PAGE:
On a clear, warm Saturday night, several hundred candles flickered in front of Marsh Chapel on the Boston University campus. They were held in the hands of friends, roommates, fellow students and professors of the three undergraduates who were killed Saturday in a car crash in New Zealand.
The students killed were enrolled in the study abroad program and were headed for a hiking expedition in a national park with a larger group of BU students, when their van rolled over. Their death coincides with next weekend's commencement and the start of summer break.
“We know these students were alive with hopes and dreams and potential and capacity, all dashed," observed University President Robert Brown.
Young spirits lost, he pointed out, in a spectacular setting for the making of "Lord of the Rings," itself the symbol of energy and imagination. The pain of loss was palpable.
“And I called my voicemail praying there would be some old message from you," said Tori Pinheiro, the girlfriend of one of the victims.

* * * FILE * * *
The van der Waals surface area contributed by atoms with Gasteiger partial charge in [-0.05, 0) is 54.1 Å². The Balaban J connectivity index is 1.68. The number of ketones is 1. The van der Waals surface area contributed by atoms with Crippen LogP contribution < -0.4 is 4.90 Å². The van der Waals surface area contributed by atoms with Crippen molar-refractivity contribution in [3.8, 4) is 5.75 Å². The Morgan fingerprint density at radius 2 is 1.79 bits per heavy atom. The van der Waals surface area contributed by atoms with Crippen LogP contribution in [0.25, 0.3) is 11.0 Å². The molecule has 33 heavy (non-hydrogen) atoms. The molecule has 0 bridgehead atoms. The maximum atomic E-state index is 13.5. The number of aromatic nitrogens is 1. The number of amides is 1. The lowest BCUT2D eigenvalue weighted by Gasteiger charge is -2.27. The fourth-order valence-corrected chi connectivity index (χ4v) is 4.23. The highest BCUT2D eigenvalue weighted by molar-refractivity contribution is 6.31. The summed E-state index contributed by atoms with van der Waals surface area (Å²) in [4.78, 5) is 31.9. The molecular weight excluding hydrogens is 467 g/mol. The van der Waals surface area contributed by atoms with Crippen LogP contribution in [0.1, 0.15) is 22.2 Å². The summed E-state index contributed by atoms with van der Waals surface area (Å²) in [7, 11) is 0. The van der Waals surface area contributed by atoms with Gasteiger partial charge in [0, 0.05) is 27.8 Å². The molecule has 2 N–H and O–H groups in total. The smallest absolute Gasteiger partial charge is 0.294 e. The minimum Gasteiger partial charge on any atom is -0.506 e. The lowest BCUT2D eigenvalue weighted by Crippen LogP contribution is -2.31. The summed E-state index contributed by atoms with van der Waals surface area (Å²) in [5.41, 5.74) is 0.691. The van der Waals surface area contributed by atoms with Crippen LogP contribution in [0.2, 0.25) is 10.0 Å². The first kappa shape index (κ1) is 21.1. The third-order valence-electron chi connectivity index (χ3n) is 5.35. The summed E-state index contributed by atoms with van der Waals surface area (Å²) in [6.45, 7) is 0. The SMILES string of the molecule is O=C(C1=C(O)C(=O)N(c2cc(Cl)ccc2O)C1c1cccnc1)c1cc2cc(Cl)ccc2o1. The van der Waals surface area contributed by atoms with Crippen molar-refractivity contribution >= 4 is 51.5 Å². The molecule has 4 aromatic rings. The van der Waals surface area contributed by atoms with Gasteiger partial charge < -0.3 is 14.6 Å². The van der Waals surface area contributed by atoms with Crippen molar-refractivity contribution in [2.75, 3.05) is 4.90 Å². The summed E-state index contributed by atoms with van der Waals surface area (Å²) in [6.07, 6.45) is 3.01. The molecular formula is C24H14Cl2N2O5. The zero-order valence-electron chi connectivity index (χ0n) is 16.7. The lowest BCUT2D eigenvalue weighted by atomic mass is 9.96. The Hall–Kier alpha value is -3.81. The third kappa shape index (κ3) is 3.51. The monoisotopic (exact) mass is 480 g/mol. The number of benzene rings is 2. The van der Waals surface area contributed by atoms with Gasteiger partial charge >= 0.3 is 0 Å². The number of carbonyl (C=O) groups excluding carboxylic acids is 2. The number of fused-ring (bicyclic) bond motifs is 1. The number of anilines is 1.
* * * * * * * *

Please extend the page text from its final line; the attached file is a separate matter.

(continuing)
Pinheiro called accident victim Austin Brashears the love of her life —- a 21-year-old Californian surfer and poet who'd written her that nothing could remove the stroke of a pen. At the vigil, she read Brashears' words.
“Whether they be found on a page when the light falls just right, through the trees like the midday sun, or in our hearts engraved and untouchable," Pinheiro read.
Twenty-one-year-old Roch Jauberty was saluted by classmate Blake Wrobel for living the life he wanted to live.
“Roch was there because… he was living his dreams,” Wrobel said.
Students cried, hugged each other and held their candles long after the formal service ended.
In talking about her friend, the late Daniela Lekhno, classmate Julie Hirsch expressed the consensus of life stolen.
“She deserved the ending that the beautiful women get because she was so beautiful," Hirsch said. "She deserved the ending the kind women get because she was so sweet and so kind.”
A fourth student, junior Margaret Theriault of Newburyport, was airlifted from the crash scene. She was initially reported to be in critical condition but University officials say they have been informed her condition has improved.
This program aired on May 13, 2012.